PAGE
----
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The old Kei River Bridge lies along the Kei Cuttings Pass or Great Kei Pass, on the N2 between Butterworth and Komga.

Following the destruction of the timber Rail Bridge, a short distance downstream, in a major flood on 3 October 1917, the railway line was diverted over the Great Kei Road Bridge. This dual arrangement of road and rail remained in place for 32 years until 1949.

The substantial, 12-span steel lattice girder bridge, with 11 pairs of rivetted circular cast iron columns filled with concrete as support, was completed in 1879. Each lattice girder is approximately 28.5 m long and approximately 4 m wide and are fabricated of rivetted hot rolled steel sections. The columns are capped with decorative hollow cast iron moulded capitals.

When construction began in 1877 parts were shipped into East London from Britain and brought by ox wagon and rail for assembly on site. Unfortunately, just as the bridge was being pieced together, work was interrupted by the 9th Frontier War and Engineer Newey and his team were forced to retreat to Komga. The hill close by to the old bridge is today known as Moerdenaarskop (Murderers Hill) as a few British soldiers lost their lives here at the hand of Xhosa warrior.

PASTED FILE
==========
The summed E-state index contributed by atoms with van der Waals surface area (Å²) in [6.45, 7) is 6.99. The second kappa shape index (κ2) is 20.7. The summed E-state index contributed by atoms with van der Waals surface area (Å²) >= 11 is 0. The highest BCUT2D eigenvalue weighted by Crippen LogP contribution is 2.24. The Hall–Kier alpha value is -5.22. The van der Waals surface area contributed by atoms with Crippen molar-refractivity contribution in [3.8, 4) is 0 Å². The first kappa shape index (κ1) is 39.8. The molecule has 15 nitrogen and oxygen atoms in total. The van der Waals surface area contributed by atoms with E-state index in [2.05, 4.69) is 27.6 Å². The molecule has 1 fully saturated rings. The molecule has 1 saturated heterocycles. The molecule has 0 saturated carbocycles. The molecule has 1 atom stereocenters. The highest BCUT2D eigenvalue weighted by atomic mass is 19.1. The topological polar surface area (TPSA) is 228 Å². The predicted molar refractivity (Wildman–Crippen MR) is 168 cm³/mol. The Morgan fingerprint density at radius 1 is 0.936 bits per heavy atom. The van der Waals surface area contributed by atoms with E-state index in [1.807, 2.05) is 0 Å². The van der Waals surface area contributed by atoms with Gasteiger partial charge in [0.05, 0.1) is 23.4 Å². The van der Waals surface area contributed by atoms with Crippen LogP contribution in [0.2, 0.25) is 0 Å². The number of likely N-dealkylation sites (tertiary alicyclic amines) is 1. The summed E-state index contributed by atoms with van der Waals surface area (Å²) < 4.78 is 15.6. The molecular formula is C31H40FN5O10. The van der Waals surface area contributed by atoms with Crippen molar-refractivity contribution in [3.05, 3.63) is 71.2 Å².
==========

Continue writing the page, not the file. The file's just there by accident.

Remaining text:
A story about the old Kei River Bridge is that as it stood incomplete in the river during the battle, that the many rivets were being used as bullets in the Xhosa’s guns.

After the war, the bridge was completed and so successfully that it was used by locals and farmers in the area for 135 years! 

The name of the bridge and the completion date are recorded in v-cut lettering on the dressed stone wall at the south approach.

Things to do and see

  • Steel Girder Road Bridge
  • Great Kei River
  • Moordenaarskop
  • Restaurant
  • Kei Cuttings Pass


Free to View

Best during daylight hours

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